Photography...Airports and Excedrin February 26 2008, 0 Comments
Some of the most interesting photos can be found at the airport…I stopped shooting photos in the airport after 9/11…
I have just made it through airport security and now I must re-assemble myself. Shoes, sweater, belt, driver’s license, I put that back in my wallet. Much to my surprise, I have neither been hassled nor told to “combine” my bags. Usually, it is a toss up as to whether some poorly trained TSA agent is going to try to get me to take my camera bag and combine it with my other bag because I also have a small purse. This is the point at which I educate them by taking out a copy of their own TSA regulations and show them in black and white that a professional working photographer is allowed one extra bag with camera equipment. I also carry the regulations which allow me to request a hand inspection of the equipment, something that nearly always annoys them, and which, from time to time, has caused some dispute, but only until the regulations are presented! But today this portion of my trip has taken only minutes and no-one seemed to care that I had the extra bag which is really at the discretion of the individual airlines. I tuck my Excedrin back in my bag!
As I make my way to Gate A3, announcements are shooting off like rockets…flight 1437 to LaGuardia has no plane, flight 2105 has no crew. I am more than a bit concerned because I have no seat assignments for a flight I paid nearly $800.00 for. I am shooting in Texas and Houston has weather on the way so I changed flights to be sure that I would make it to the Hill Country of Texas. Happily, I manage to get seats and make my way to Atlanta. I’ve time to sit in the Atlanta airport while I await my flight to Texas so I position myself to watch as though I am seeking images for a new collection. There are the usual folks running to gates for flights that have had final boarding calls and folks traveling with their kids who are walking several paces behind their parents.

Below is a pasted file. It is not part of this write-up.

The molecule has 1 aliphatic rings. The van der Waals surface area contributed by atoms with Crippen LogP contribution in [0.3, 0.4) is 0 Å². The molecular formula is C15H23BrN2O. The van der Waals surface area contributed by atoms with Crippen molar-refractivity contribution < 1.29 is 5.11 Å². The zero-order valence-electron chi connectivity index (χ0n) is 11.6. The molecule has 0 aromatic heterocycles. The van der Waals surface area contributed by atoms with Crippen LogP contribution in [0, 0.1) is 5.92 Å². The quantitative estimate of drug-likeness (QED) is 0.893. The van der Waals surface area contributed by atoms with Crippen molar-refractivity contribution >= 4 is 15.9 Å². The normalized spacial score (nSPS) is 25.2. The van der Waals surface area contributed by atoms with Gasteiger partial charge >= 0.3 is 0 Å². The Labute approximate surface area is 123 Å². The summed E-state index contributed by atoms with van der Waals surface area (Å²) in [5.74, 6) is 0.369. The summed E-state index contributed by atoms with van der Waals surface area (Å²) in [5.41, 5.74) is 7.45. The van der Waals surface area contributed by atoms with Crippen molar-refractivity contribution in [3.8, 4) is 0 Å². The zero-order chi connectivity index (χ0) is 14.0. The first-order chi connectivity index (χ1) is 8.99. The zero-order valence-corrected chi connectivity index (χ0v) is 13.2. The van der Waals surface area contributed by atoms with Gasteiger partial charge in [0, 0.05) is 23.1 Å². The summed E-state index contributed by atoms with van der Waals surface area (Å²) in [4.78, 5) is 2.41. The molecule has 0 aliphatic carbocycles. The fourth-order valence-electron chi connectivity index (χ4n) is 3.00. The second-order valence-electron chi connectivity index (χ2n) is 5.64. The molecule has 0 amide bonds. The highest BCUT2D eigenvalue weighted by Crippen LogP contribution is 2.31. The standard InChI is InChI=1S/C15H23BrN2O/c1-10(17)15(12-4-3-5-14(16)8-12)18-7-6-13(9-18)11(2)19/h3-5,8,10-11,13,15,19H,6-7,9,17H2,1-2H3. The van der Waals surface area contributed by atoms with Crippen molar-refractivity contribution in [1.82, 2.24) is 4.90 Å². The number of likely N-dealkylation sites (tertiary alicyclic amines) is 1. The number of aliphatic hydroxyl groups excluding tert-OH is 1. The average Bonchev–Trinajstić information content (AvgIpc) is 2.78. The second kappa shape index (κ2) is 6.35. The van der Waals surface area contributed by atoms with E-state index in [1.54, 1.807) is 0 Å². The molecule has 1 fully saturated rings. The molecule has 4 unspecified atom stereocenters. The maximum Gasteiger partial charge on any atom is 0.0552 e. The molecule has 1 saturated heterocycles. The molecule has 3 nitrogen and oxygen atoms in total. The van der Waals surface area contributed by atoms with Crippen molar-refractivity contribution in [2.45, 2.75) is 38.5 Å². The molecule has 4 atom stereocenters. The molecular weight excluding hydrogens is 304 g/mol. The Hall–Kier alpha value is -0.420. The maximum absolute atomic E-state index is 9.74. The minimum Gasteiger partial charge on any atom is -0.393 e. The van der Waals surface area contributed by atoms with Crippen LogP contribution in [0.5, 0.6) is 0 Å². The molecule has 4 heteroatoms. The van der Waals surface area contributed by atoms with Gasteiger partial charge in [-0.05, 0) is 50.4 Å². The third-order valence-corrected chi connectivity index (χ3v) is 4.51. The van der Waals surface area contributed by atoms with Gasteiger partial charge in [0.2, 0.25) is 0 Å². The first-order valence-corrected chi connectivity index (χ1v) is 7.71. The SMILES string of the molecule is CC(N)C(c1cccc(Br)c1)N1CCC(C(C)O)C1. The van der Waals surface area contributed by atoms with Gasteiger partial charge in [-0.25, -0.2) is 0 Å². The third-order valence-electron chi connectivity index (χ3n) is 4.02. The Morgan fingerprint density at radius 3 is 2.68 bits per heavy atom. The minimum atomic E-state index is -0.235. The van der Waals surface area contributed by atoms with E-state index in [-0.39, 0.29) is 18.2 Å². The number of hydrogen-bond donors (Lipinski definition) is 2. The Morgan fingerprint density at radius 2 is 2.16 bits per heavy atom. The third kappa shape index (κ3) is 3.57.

I quickly grab a pizza which immediately gives me heartburn and then I settle in for the long wait. In another time, before 9/11, I would have had my camera out and focused. Now I think twice, even three times about it, because I do not want to alarm anyone nor do I wish to make them aware that I am taking their images. I don’t need their permission because I am in a public place but I want the spontaneous emotion, the raw, natural personalities that are in front of me. But needing to get to Texas and not wanting any hassles, my physical camera stays in the bag tonight.
I am sitting in a very open space with a wonderful vantage point for people watching. Across from me are a man and a woman who have leaned into one another as though they are the only people in the universe. They are laughing and holding one another’s hands as if they are sharing the most delicious secrets. I mentally press the shutter button. Next to them sit six army officers. Their shoes are polished like Mary Janes. Their uniforms pressed and their medals are displayed across their chests. They are talking and sharing ham and cheese subs. They are drinking Cokes. I hear them talking about getting back to base. In front of them is a foot soldier in fatigues standing at least 6 feet 3. His duffel bag is slung over his shoulder. He is alone. His face tells me he is not going back to base. In my mind, I press the shutter button again.